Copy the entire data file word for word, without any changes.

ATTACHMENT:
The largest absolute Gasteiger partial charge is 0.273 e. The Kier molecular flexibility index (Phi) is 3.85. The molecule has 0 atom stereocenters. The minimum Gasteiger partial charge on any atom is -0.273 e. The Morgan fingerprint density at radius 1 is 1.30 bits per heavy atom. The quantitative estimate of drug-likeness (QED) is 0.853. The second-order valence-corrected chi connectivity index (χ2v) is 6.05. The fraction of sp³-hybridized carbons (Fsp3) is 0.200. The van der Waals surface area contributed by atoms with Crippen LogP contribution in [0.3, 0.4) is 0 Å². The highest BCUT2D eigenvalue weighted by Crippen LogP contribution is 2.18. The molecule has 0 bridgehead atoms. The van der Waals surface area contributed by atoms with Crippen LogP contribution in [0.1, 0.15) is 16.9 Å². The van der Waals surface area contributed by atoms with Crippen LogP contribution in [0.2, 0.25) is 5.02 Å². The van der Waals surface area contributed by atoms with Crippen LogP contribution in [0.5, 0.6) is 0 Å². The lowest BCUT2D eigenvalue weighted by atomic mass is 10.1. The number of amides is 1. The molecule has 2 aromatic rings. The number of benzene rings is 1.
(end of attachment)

The largest absolute Gasteiger partial charge is 0.273 e. The Kier molecular flexibility index (Phi) is 3.85. The molecule has 0 atom stereocenters. The minimum Gasteiger partial charge on any atom is -0.273 e. The Morgan fingerprint density at radius 1 is 1.30 bits per heavy atom. The quantitative estimate of drug-likeness (QED) is 0.853. The second-order valence-corrected chi connectivity index (χ2v) is 6.05. The fraction of sp³-hybridized carbons (Fsp3) is 0.200. The van der Waals surface area contributed by atoms with Crippen LogP contribution in [0.3, 0.4) is 0 Å². The highest BCUT2D eigenvalue weighted by Crippen LogP contribution is 2.18. The molecule has 0 bridgehead atoms. The van der Waals surface area contributed by atoms with Crippen LogP contribution in [0.1, 0.15) is 16.9 Å². The van der Waals surface area contributed by atoms with Crippen LogP contribution in [0.2, 0.25) is 5.02 Å². The van der Waals surface area contributed by atoms with Crippen LogP contribution in [0.5, 0.6) is 0 Å². The lowest BCUT2D eigenvalue weighted by atomic mass is 10.1. The number of amides is 1. The molecule has 2 aromatic rings. The number of benzene rings is 1.